Removing Artifacts

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Manually fixing 'breath sounds' on a vocal recording can take an inordinate amount of time - so if possible avoid them in the first place. A 'pop-shield' between speaker and microphone can help, and can be made cheaply. Here's an easily-made pop filter using a small embroidery hoop and a stocking. It's credited to Jake Ludington.

Repairing Popping Vocals

Here's how to repair popping or percussive vocals. It'll never be as perfect as a good original recording.

1. Make sure the recording's DC offset is zeroed (This in itself will eliminate clicks generated by edits and silences and should be done before you do any editing). Do this by selecting the whole track and choosing the 'Normalise' effect. In the resulting box make sure you've only selected "Remove DC offset".

2. Zoom in on the percussive sound. They're easy to pick up. They look like a big single waveform just before the rest of the sound.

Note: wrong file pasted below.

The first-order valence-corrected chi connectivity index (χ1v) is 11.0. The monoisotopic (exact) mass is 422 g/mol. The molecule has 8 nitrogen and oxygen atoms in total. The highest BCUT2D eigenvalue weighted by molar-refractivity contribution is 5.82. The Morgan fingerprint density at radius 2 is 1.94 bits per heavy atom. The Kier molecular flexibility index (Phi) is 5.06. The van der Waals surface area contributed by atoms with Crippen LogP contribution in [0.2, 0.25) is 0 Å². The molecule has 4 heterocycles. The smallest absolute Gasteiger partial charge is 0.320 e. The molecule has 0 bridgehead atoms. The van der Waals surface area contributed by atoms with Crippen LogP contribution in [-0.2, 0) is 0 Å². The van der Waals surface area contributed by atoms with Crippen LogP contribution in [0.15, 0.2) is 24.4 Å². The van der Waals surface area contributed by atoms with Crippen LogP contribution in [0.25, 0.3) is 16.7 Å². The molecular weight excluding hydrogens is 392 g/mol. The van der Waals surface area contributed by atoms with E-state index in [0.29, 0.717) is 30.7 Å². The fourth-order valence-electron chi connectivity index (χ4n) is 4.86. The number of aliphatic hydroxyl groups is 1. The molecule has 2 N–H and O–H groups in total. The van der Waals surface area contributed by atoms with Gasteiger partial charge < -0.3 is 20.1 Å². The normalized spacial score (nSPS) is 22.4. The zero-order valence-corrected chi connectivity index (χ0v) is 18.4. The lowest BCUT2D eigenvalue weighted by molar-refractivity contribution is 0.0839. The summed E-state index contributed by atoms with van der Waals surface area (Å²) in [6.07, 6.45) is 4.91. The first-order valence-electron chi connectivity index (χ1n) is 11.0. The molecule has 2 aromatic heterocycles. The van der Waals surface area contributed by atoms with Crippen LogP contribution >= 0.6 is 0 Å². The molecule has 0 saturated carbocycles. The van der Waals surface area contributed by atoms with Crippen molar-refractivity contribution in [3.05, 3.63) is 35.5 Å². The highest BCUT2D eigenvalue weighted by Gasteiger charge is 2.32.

3. Select this waveform and then choose the 'fade in' effect. This will soften the percussive and hopefully solve your problem.

4. Since these percussive sounds are mostly very low in frequency, some users have reported great success using the 'high pass' effect instead of the 'fade in' effect as suggested in step #3, above. Note that the 'high pass' effect can be repeated multiple times on the same selection. This approach has an additional advantage of not interfering with or reducing the level of higher frequency sounds, an advantage when the vocal percussive sound was recorded along with other instruments or sounds.